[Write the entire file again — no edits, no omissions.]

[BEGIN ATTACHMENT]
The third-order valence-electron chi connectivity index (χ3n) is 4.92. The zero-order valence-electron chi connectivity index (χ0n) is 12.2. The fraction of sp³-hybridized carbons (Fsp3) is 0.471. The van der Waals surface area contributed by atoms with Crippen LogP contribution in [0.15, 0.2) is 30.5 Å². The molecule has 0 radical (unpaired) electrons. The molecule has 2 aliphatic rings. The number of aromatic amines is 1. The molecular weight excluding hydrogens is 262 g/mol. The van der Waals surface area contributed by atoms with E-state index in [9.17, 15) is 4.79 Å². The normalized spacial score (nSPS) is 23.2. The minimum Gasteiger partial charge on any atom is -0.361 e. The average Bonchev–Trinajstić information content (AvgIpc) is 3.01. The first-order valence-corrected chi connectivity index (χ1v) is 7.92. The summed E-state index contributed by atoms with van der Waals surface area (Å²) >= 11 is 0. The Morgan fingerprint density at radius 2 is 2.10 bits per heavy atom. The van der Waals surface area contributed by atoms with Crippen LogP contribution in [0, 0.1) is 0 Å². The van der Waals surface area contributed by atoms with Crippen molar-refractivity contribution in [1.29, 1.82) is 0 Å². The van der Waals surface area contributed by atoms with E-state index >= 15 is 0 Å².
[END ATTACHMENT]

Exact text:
The third-order valence-electron chi connectivity index (χ3n) is 4.92. The zero-order valence-electron chi connectivity index (χ0n) is 12.2. The fraction of sp³-hybridized carbons (Fsp3) is 0.471. The van der Waals surface area contributed by atoms with Crippen LogP contribution in [0.15, 0.2) is 30.5 Å². The molecule has 0 radical (unpaired) electrons. The molecule has 2 aliphatic rings. The number of aromatic amines is 1. The molecular weight excluding hydrogens is 262 g/mol. The van der Waals surface area contributed by atoms with E-state index in [9.17, 15) is 4.79 Å². The normalized spacial score (nSPS) is 23.2. The minimum Gasteiger partial charge on any atom is -0.361 e. The average Bonchev–Trinajstić information content (AvgIpc) is 3.01. The first-order valence-corrected chi connectivity index (χ1v) is 7.92. The summed E-state index contributed by atoms with van der Waals surface area (Å²) >= 11 is 0. The Morgan fingerprint density at radius 2 is 2.10 bits per heavy atom. The van der Waals surface area contributed by atoms with Crippen LogP contribution in [0, 0.1) is 0 Å². The van der Waals surface area contributed by atoms with Crippen molar-refractivity contribution in [1.29, 1.82) is 0 Å². The van der Waals surface area contributed by atoms with E-state index >= 15 is 0 Å².